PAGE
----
Contractors Discover Forgotten Medieval Tunnel Beneath Welsh Garden
The passageway runs along a brook near Tintern Abbey, a 12th-century monastery on the border between Wales and England
Electrical contractors in Tintern, a small Welsh village near the English border, have uncovered a clandestine network of medieval tunnels beneath a local resident’s garden.
As Nathan Bevan reports for Wales Online, employees from Western Power Distribution (WPD) spotted the secret passageway while attempting to move a wooden pole on a customer’s property.
“Before work began, all the usual checks and permissions were in place,” says team leader and WPD technician Allyn Gore in a statement. “… Nothing had shown up on any of our drawings or records to indicate there was anything unusual about the site.”
Per Wales Online, the workers stumbled onto the four-foot-tall corridor while digging up a footpath ahead of the installation of underground cables. They originally thought the opening was a cave but soon realized that it was manmade.
“I have been involved in other excavations where we have discovered old wells and cellars not shown on any plans,” says Gore in the statement, “but nothing as exciting and impressive as this.”
WPD officials partnered with Cadw, a government agency that protects Wales’ historic and cultural heritage, to halt the work, enabling researchers to more fully investigate the site.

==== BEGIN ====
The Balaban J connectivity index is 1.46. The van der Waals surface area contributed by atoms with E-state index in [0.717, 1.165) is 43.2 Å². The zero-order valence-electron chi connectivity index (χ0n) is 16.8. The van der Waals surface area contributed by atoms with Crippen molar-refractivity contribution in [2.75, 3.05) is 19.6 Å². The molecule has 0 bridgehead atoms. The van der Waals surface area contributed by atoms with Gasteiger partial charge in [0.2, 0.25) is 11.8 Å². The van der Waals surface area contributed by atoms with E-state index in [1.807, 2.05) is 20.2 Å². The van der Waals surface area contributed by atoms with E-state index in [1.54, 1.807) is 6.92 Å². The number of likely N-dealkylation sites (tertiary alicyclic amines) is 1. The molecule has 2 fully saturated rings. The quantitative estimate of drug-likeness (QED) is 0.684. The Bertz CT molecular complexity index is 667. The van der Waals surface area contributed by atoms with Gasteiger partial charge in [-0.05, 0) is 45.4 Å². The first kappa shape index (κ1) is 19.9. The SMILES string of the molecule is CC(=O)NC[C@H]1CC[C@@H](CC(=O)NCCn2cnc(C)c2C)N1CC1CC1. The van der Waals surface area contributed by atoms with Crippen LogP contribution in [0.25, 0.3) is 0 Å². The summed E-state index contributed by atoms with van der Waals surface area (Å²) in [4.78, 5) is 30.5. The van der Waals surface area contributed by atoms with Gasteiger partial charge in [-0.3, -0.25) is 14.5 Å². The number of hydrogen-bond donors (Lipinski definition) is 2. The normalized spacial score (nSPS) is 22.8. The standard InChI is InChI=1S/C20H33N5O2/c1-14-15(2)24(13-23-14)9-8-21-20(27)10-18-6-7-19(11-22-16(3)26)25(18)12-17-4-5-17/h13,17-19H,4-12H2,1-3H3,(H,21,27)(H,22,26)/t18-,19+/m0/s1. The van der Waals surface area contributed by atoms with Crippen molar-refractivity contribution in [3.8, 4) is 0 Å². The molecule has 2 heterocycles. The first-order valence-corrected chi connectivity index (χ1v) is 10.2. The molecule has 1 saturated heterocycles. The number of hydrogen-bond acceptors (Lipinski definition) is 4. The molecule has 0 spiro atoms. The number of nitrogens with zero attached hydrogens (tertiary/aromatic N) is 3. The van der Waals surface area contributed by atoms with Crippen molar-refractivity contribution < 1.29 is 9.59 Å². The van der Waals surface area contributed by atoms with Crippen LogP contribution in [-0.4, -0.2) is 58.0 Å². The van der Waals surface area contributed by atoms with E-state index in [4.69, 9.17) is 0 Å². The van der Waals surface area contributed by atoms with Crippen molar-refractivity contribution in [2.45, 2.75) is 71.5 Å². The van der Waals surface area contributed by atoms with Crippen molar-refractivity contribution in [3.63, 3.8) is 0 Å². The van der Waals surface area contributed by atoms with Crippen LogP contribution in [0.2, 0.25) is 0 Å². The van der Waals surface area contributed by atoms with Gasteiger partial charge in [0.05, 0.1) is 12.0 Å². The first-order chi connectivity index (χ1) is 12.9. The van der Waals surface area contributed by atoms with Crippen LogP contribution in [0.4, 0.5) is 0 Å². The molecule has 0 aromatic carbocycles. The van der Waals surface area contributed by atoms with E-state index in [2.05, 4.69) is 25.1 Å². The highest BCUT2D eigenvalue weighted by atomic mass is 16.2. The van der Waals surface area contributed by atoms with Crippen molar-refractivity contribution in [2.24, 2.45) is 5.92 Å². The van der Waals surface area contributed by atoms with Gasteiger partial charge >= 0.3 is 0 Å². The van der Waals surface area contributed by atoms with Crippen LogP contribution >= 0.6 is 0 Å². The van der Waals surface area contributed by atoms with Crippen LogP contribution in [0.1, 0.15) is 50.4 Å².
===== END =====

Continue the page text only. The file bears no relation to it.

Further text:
As BBC News points out, the tunnel system does not appear on any known maps of the area, the oldest of which dates to the 18th century. And locals had no idea that the passageway existed.
Other medieval structures in the vicinity of the corridor could offer clues to its creation. Scholars are unsure exactly who made the tunnel and why, but WPD notes that it seems to follow the path of the Angiddy Brook and “may have been unknowingly walked on for centuries.”
Nearby Tintern Abbey is arguably the most significant historical site in the area. Established by Cistercian monks in 1131, the house of worship was expanded into a “masterpiece” of British Gothic architecture during the late 13th century but fell into disrepair following Henry VIII’s dissolution of Catholic monasteries in the late 1530s and ’40s, notes Cadw.
Today, the church’s ruins—which are filled with archaic furnaces, iron works and forges that may be linked to the tunnel—remain a major Welsh tourist attraction. (Fans of Romantic poet William Wordsworth may recognize the site’s name from his 1798 work “Lines Composed a Few Miles above Tintern Abbey.”)
This is far from the first time that archaeologists have identified forgotten passages beneath European cities.
The town of Oppenheim in western Germany, for instance, is home to an elaborate, 25-mile tunnel system that dates back to 700 A.D., as Jennifer Nalewicki wrote for Smithsonian magazine in 2016. People initially used the corridors to store food and wine; during the 17th century, workers in need of additional storage space expanded the labyrinthine network. Some locals even used the shafts to hide from Spanish forces during the Thirty Years’ War, which spanned 1618 to 1648.
Last year, meanwhile, excavations at a Danish train station unearthed a mysterious tunnel dated back to the 1800s, per the Copenhagen Post.
According to the South Wales Argus’ Dan Barnes, WPD technicians have resealed the newly discovered tunnel to prevent it from being damaged. The company plans to complete its electrical work in an alternative location nearby.